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Copyright 1999 Chicago Sun-Times, Inc.  
Chicago Sun-Times

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September 29, 1999, WEDNESDAY, FINAL MARKETS


LENGTH: 367 words

HEADLINE: Clinton signs pay-raise bill; 
Affects successors, Congress



   President Clinton signed legislation today that will double future presidents' annual salaries to $ 400,000 and let members of Congress collect their second pay increase in two years.

House and Senate members' salaries will climb by $ 4,600 to $ 141,300 a year beginning in January. Members of Congress last got a pay increase in January 1998 and before that in 1993.

The increase to $ 400,000 will be the first presidential pay raise since 1969, but it will not take effect until Clinton leaves office Jan. 20, 2001. The Constitution forbids any change in a president's salary while he is in office.

The measure also gives raises to Vice President Al Gore, Cabinet secretaries and about 1,300 other top-level branch officials in January. By law, they are entitled to the same 3.4 percent increase received by members of Congress.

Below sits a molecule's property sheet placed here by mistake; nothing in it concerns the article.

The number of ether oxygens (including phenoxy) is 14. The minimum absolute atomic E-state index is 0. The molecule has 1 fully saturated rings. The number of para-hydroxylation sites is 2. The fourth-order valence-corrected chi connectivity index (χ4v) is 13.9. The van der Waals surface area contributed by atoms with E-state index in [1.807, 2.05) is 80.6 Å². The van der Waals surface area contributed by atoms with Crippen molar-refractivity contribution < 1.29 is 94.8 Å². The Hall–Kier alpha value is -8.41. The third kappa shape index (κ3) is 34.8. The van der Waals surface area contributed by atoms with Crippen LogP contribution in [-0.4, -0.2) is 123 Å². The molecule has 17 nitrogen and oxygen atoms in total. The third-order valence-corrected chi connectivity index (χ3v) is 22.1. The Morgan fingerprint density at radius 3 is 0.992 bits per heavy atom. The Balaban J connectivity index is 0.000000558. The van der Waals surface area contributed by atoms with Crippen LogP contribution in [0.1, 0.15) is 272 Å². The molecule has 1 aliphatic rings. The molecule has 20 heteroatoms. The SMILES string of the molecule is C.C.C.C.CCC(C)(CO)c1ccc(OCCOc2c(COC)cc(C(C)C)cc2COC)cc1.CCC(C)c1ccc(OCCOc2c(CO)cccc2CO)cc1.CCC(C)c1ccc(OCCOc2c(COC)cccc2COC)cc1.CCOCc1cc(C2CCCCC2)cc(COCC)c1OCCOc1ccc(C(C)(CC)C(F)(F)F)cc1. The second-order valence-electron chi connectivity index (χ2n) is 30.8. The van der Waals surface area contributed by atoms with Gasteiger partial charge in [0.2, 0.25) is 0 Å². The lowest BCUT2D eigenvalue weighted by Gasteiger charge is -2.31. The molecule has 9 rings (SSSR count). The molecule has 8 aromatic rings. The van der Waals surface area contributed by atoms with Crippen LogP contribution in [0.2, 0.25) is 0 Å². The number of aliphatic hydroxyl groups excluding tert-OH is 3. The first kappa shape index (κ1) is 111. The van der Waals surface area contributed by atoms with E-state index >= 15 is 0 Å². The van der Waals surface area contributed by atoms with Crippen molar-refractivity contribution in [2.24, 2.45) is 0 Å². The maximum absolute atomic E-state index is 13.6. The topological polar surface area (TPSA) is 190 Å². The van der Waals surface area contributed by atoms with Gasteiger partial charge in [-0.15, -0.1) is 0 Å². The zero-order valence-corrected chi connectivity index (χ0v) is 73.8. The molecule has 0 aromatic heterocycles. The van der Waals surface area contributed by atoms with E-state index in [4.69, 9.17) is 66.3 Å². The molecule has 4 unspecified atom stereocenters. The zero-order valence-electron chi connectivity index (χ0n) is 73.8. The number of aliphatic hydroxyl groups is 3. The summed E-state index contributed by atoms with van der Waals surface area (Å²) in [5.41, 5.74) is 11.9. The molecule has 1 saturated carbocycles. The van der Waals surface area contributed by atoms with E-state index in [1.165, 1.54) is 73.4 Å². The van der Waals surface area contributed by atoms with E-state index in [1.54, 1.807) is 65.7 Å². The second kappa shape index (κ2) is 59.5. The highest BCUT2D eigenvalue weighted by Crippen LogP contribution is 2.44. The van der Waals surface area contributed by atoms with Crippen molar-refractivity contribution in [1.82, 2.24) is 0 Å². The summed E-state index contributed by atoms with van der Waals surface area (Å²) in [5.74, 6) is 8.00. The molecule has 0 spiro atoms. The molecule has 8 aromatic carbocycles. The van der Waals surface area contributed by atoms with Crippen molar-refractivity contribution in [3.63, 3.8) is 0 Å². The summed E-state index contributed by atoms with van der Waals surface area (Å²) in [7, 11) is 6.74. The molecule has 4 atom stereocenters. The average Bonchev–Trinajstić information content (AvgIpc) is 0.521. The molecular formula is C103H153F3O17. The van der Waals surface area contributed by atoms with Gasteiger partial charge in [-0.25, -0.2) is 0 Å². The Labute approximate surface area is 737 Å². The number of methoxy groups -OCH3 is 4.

Gore will earn $ 181,400, while Cabinet secretaries will make $ 157,000.

Under congressional pay scales, leaders earn more than rank and file members, topped by House Speaker J. Dennis Hastert (R-Ill.), who will make $ 181,400 in January.

Federal civil servants' salaries will rise 4.8 percent a year, their highest annual increase since 1981.

The increases were part of a $ 28 billion measure financing the Treasury Department and some smaller agencies for the fiscal year beginning Friday. Clinton signed the bill in an Oval Office ceremony attended by several members of Congress and news photographers.

In a printed statement, Clinton did not mention the pay increases. Instead, he called attention to a new requirement that health plans for federal employees must offer prescription contraceptive coverage, with an exception for plans that object to such coverage on religious grounds.

By law, members of Congress receive an annual salary increase unless they vote to block it, and the Treasury bill is the traditional vehicle for doing that. The measure contained no language preventing the congressional pay increase, nor was it mentioned during brief debate.

While congressional pay increases often have triggered heated debates, there was no serious challenge to the latest increase. The bill passed the Senate, 54-38, and the House, 292-126.



LOAD-DATE: September 29, 1999

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